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Sugarloat Terrace Executive Director Peter Sibley and resident Marion Ely. |(Charles Kreutzkamp\Town Times.)

Sugarloaf welcomes new director


Middlefield Housing Authority Alma Elder says Sugarloaf Terrace, a senior housing project managed by the Middlefield Housing Authority, is pleased with the appointment of Peter Sibley as its new executive director.

Sibley has an impressive resume, Elder said, adding that he has been a great director since he was hired Oct. 28 of last year.

Sibley was born and raised in Middlefield.

“He’s one of our own,” Elder said.

“We all like him very much. His door is always open,” said Marion Ely, a Sugarloaf Terrace resident of seven years. Ely said she likes living at Sugarloaf having moved there after the maintenance of her own home became too much to handle. The social environment at Sugarloaf is very enjoyable, Ely said. Activities in the Community Room include puzzles and bingo. “Sometimes we sit outside in the summertime,”she said.

Sibley has worked in a number of fields, including financial planning. However, he has been a property manager for most of his career and has managed office buildings as well as apartments and residences.

“It’s something that’s been in my blood,” Sibley said. He likes the duties of a property manager because it focuses on service rather than sales. Sibley was eager to return to the profession at the Housing Authority, where he previously served as a volunteer commissioner. “This job is about taking care of residents, and that’s one of the most gratifying parts of it for me,” Sibley said.

Sibley started his own business, Sibley Property Management, in 1994. The company was sold and became Wildwood Property Management in 2008. “I’m proud to know they kept all my employees, including my wife,” Sibley said.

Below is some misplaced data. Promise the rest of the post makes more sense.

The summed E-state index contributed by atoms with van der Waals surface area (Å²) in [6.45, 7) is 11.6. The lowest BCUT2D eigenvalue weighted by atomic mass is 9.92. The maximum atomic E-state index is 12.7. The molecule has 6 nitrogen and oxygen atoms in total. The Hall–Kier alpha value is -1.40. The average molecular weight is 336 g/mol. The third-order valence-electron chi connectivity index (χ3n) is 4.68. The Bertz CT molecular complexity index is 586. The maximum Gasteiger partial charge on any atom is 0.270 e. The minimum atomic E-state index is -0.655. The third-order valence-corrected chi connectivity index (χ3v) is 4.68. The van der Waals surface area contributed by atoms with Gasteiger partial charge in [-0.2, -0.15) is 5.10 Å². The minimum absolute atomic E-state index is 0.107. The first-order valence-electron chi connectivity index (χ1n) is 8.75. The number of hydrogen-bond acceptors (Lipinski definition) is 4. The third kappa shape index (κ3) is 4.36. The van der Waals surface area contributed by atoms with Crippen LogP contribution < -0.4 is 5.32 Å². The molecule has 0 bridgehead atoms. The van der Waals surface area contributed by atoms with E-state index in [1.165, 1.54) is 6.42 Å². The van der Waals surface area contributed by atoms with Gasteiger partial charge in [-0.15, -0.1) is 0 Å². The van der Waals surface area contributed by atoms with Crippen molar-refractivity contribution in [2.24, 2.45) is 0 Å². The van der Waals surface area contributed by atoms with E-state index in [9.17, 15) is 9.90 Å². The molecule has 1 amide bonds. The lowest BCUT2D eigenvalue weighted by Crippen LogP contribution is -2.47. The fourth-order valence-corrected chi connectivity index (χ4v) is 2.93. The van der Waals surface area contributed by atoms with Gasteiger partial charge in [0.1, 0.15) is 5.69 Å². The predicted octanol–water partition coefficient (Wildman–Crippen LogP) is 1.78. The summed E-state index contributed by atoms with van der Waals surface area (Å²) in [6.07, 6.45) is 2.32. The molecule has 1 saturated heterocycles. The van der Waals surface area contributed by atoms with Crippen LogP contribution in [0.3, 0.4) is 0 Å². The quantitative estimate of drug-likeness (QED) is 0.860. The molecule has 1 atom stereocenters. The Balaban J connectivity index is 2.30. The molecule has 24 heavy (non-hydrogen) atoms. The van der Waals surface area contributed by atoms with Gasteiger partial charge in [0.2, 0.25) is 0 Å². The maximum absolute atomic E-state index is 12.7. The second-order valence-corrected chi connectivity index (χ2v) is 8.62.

For the next five years, Sibley worked with “a retail giant. It was one of the best jobs you can have in that environment, but it just wasn’t me,” he said.

Sibley was excited when he heard that Sugarloaf’s former executive director was moving to a different position.

Being a property manager requires understanding of business, finance, accounting, construction, and repairs. “The longer you’re in it, the easier it gets because you’ve seen every problem and there’s nothing new,” Sibley said. The work includes preparing extensive financial reports for the federal government (the entity that subsidizes the housing project), working with contractors, and managing unit maintenance. Recently, the bidding process for a new snow removal team was completed.

“That’s probably one of the most difficult parts of the job,” Sibley said of the regulatory and oversight demands of the federal government.

There is no such thing as a typical day at work — “I never know quite what’s going to happen, and that’s one of the things I really like about this job,” Sibley said.



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